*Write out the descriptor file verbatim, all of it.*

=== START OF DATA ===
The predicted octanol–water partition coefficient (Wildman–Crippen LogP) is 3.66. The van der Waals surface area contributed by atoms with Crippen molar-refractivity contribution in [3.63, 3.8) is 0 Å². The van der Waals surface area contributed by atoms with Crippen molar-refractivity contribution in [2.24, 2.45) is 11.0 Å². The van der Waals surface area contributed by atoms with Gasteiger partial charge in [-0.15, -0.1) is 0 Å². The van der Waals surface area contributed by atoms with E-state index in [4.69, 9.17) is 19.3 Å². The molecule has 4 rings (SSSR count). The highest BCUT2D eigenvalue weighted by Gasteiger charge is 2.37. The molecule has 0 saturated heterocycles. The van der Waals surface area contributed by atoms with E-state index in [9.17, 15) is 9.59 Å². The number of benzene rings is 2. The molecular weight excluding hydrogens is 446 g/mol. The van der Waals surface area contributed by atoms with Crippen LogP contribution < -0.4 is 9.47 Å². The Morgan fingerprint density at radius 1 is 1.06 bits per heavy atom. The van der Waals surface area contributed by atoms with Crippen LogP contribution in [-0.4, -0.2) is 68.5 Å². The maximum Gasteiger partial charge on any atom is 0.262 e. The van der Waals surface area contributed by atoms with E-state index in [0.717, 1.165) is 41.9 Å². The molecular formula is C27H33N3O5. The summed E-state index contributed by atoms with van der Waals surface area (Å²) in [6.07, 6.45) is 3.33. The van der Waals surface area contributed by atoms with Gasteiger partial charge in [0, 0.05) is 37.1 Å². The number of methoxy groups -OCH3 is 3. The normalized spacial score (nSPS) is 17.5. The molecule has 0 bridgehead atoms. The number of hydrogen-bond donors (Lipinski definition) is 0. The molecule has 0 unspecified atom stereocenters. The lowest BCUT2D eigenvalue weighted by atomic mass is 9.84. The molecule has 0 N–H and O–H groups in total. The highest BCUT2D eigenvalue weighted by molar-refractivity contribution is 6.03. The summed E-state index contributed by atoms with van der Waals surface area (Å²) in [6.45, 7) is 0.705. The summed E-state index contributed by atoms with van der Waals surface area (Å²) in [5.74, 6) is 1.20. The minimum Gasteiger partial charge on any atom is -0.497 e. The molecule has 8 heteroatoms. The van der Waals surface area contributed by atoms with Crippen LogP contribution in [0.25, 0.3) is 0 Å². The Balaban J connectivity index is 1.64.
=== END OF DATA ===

The predicted octanol–water partition coefficient (Wildman–Crippen LogP) is 3.66. The van der Waals surface area contributed by atoms with Crippen molar-refractivity contribution in [3.63, 3.8) is 0 Å². The van der Waals surface area contributed by atoms with Crippen molar-refractivity contribution in [2.24, 2.45) is 11.0 Å². The van der Waals surface area contributed by atoms with Gasteiger partial charge in [-0.15, -0.1) is 0 Å². The van der Waals surface area contributed by atoms with E-state index in [4.69, 9.17) is 19.3 Å². The molecule has 4 rings (SSSR count). The highest BCUT2D eigenvalue weighted by Gasteiger charge is 2.37. The molecule has 0 saturated heterocycles. The van der Waals surface area contributed by atoms with E-state index in [9.17, 15) is 9.59 Å². The number of benzene rings is 2. The molecular weight excluding hydrogens is 446 g/mol. The van der Waals surface area contributed by atoms with Crippen LogP contribution < -0.4 is 9.47 Å². The Morgan fingerprint density at radius 1 is 1.06 bits per heavy atom. The van der Waals surface area contributed by atoms with Crippen LogP contribution in [-0.4, -0.2) is 68.5 Å². The maximum Gasteiger partial charge on any atom is 0.262 e. The van der Waals surface area contributed by atoms with E-state index in [0.717, 1.165) is 41.9 Å². The molecular formula is C27H33N3O5. The summed E-state index contributed by atoms with van der Waals surface area (Å²) in [6.07, 6.45) is 3.33. The van der Waals surface area contributed by atoms with Gasteiger partial charge in [0, 0.05) is 37.1 Å². The number of methoxy groups -OCH3 is 3. The normalized spacial score (nSPS) is 17.5. The molecule has 0 bridgehead atoms. The number of hydrogen-bond donors (Lipinski definition) is 0. The molecule has 0 unspecified atom stereocenters. The lowest BCUT2D eigenvalue weighted by atomic mass is 9.84. The molecule has 0 N–H and O–H groups in total. The highest BCUT2D eigenvalue weighted by molar-refractivity contribution is 6.03. The summed E-state index contributed by atoms with van der Waals surface area (Å²) in [6.45, 7) is 0.705. The summed E-state index contributed by atoms with van der Waals surface area (Å²) in [5.74, 6) is 1.20. The minimum Gasteiger partial charge on any atom is -0.497 e. The molecule has 8 heteroatoms. The van der Waals surface area contributed by atoms with Crippen LogP contribution in [0.25, 0.3) is 0 Å². The Balaban J connectivity index is 1.64.